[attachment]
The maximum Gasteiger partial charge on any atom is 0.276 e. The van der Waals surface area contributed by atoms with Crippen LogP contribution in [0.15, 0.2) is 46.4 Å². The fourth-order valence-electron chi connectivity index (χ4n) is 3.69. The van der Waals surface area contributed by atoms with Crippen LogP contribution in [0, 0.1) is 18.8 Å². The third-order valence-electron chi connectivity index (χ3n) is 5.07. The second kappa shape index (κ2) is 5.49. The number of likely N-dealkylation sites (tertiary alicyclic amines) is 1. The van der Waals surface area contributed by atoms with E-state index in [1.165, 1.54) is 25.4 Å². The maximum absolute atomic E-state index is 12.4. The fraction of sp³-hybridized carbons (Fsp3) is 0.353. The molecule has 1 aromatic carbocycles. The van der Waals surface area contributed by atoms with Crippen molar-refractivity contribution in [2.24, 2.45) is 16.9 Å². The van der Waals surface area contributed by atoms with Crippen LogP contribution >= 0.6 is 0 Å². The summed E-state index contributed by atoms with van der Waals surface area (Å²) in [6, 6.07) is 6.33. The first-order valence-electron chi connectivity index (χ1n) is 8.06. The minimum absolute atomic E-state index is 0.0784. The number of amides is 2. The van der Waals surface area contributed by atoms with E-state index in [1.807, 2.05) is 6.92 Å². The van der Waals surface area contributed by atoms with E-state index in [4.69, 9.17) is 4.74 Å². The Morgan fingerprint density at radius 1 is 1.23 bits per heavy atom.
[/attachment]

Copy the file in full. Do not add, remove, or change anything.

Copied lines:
The maximum Gasteiger partial charge on any atom is 0.276 e. The van der Waals surface area contributed by atoms with Crippen LogP contribution in [0.15, 0.2) is 46.4 Å². The fourth-order valence-electron chi connectivity index (χ4n) is 3.69. The van der Waals surface area contributed by atoms with Crippen LogP contribution in [0, 0.1) is 18.8 Å². The third-order valence-electron chi connectivity index (χ3n) is 5.07. The second kappa shape index (κ2) is 5.49. The number of likely N-dealkylation sites (tertiary alicyclic amines) is 1. The van der Waals surface area contributed by atoms with E-state index in [1.165, 1.54) is 25.4 Å². The maximum absolute atomic E-state index is 12.4. The fraction of sp³-hybridized carbons (Fsp3) is 0.353. The molecule has 1 aromatic carbocycles. The van der Waals surface area contributed by atoms with Crippen molar-refractivity contribution in [2.24, 2.45) is 16.9 Å². The van der Waals surface area contributed by atoms with Crippen LogP contribution >= 0.6 is 0 Å². The summed E-state index contributed by atoms with van der Waals surface area (Å²) in [6, 6.07) is 6.33. The first-order valence-electron chi connectivity index (χ1n) is 8.06. The minimum absolute atomic E-state index is 0.0784. The number of amides is 2. The van der Waals surface area contributed by atoms with E-state index in [1.807, 2.05) is 6.92 Å². The van der Waals surface area contributed by atoms with E-state index in [4.69, 9.17) is 4.74 Å². The Morgan fingerprint density at radius 1 is 1.23 bits per heavy atom.